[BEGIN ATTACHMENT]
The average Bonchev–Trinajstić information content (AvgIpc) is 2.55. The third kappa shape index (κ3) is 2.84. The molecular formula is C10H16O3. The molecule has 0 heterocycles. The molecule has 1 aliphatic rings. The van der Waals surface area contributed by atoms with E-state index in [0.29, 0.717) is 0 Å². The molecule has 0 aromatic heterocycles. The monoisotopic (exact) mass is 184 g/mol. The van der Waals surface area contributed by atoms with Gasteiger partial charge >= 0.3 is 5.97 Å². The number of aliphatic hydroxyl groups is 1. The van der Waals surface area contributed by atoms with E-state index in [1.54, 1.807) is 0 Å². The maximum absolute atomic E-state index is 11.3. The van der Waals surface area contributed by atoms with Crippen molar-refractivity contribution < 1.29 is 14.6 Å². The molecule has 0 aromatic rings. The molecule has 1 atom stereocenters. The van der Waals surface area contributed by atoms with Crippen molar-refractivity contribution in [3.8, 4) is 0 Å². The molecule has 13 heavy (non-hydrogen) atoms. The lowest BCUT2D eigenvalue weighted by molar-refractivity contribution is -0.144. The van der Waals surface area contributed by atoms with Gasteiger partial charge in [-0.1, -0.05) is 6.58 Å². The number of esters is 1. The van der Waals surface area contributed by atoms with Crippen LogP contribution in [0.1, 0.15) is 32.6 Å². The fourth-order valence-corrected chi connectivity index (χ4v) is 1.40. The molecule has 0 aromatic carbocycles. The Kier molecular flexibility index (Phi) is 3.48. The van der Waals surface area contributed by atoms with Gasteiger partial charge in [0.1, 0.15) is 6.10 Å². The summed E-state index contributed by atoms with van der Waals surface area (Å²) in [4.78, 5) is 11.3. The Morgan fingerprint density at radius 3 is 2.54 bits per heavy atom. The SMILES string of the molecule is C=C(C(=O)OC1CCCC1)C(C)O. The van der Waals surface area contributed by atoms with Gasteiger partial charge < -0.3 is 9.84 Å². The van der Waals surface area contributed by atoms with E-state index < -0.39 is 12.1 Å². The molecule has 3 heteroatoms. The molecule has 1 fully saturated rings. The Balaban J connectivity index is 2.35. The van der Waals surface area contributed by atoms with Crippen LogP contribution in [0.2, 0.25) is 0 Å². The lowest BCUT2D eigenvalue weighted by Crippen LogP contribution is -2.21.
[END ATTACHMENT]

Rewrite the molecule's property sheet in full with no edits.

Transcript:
The average Bonchev–Trinajstić information content (AvgIpc) is 2.55. The third kappa shape index (κ3) is 2.84. The molecular formula is C10H16O3. The molecule has 0 heterocycles. The molecule has 1 aliphatic rings. The van der Waals surface area contributed by atoms with E-state index in [0.29, 0.717) is 0 Å². The molecule has 0 aromatic heterocycles. The monoisotopic (exact) mass is 184 g/mol. The van der Waals surface area contributed by atoms with Gasteiger partial charge >= 0.3 is 5.97 Å². The number of aliphatic hydroxyl groups is 1. The van der Waals surface area contributed by atoms with E-state index in [1.54, 1.807) is 0 Å². The maximum absolute atomic E-state index is 11.3. The van der Waals surface area contributed by atoms with Crippen molar-refractivity contribution < 1.29 is 14.6 Å². The molecule has 0 aromatic rings. The molecule has 1 atom stereocenters. The van der Waals surface area contributed by atoms with Crippen molar-refractivity contribution in [3.8, 4) is 0 Å². The molecule has 13 heavy (non-hydrogen) atoms. The lowest BCUT2D eigenvalue weighted by molar-refractivity contribution is -0.144. The van der Waals surface area contributed by atoms with Gasteiger partial charge in [-0.1, -0.05) is 6.58 Å². The number of esters is 1. The van der Waals surface area contributed by atoms with Crippen LogP contribution in [0.1, 0.15) is 32.6 Å². The fourth-order valence-corrected chi connectivity index (χ4v) is 1.40. The molecule has 0 aromatic carbocycles. The Kier molecular flexibility index (Phi) is 3.48. The van der Waals surface area contributed by atoms with Gasteiger partial charge in [0.1, 0.15) is 6.10 Å². The summed E-state index contributed by atoms with van der Waals surface area (Å²) in [4.78, 5) is 11.3. The Morgan fingerprint density at radius 3 is 2.54 bits per heavy atom. The SMILES string of the molecule is C=C(C(=O)OC1CCCC1)C(C)O. The van der Waals surface area contributed by atoms with Gasteiger partial charge < -0.3 is 9.84 Å². The van der Waals surface area contributed by atoms with E-state index < -0.39 is 12.1 Å². The molecule has 3 heteroatoms. The molecule has 1 fully saturated rings. The Balaban J connectivity index is 2.35. The van der Waals surface area contributed by atoms with Crippen LogP contribution in [0.2, 0.25) is 0 Å². The lowest BCUT2D eigenvalue weighted by Crippen LogP contribution is -2.21.